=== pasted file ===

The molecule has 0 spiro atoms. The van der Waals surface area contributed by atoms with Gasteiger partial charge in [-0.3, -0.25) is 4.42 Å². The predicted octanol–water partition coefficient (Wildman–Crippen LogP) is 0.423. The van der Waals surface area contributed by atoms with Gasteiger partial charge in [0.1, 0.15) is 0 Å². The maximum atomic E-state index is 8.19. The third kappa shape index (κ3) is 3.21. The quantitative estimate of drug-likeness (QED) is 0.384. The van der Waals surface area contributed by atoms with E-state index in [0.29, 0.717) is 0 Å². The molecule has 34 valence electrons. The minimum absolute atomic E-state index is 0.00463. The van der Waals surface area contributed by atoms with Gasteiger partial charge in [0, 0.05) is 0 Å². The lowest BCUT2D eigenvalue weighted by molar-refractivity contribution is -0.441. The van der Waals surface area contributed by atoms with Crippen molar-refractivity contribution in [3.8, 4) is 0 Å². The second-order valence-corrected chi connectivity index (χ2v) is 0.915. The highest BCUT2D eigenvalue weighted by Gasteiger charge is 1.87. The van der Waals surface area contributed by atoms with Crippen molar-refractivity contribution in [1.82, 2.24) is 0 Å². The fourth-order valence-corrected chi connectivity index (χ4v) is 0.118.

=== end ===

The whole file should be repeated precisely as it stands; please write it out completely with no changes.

The molecule has 0 spiro atoms. The van der Waals surface area contributed by atoms with Gasteiger partial charge in [-0.3, -0.25) is 4.42 Å². The predicted octanol–water partition coefficient (Wildman–Crippen LogP) is 0.423. The van der Waals surface area contributed by atoms with Gasteiger partial charge in [0.1, 0.15) is 0 Å². The maximum atomic E-state index is 8.19. The third kappa shape index (κ3) is 3.21. The quantitative estimate of drug-likeness (QED) is 0.384. The van der Waals surface area contributed by atoms with E-state index in [0.29, 0.717) is 0 Å². The molecule has 34 valence electrons. The minimum absolute atomic E-state index is 0.00463. The van der Waals surface area contributed by atoms with Gasteiger partial charge in [0, 0.05) is 0 Å². The lowest BCUT2D eigenvalue weighted by molar-refractivity contribution is -0.441. The van der Waals surface area contributed by atoms with Crippen molar-refractivity contribution in [3.8, 4) is 0 Å². The second-order valence-corrected chi connectivity index (χ2v) is 0.915. The highest BCUT2D eigenvalue weighted by Gasteiger charge is 1.87. The van der Waals surface area contributed by atoms with Crippen molar-refractivity contribution in [1.82, 2.24) is 0 Å². The fourth-order valence-corrected chi connectivity index (χ4v) is 0.118.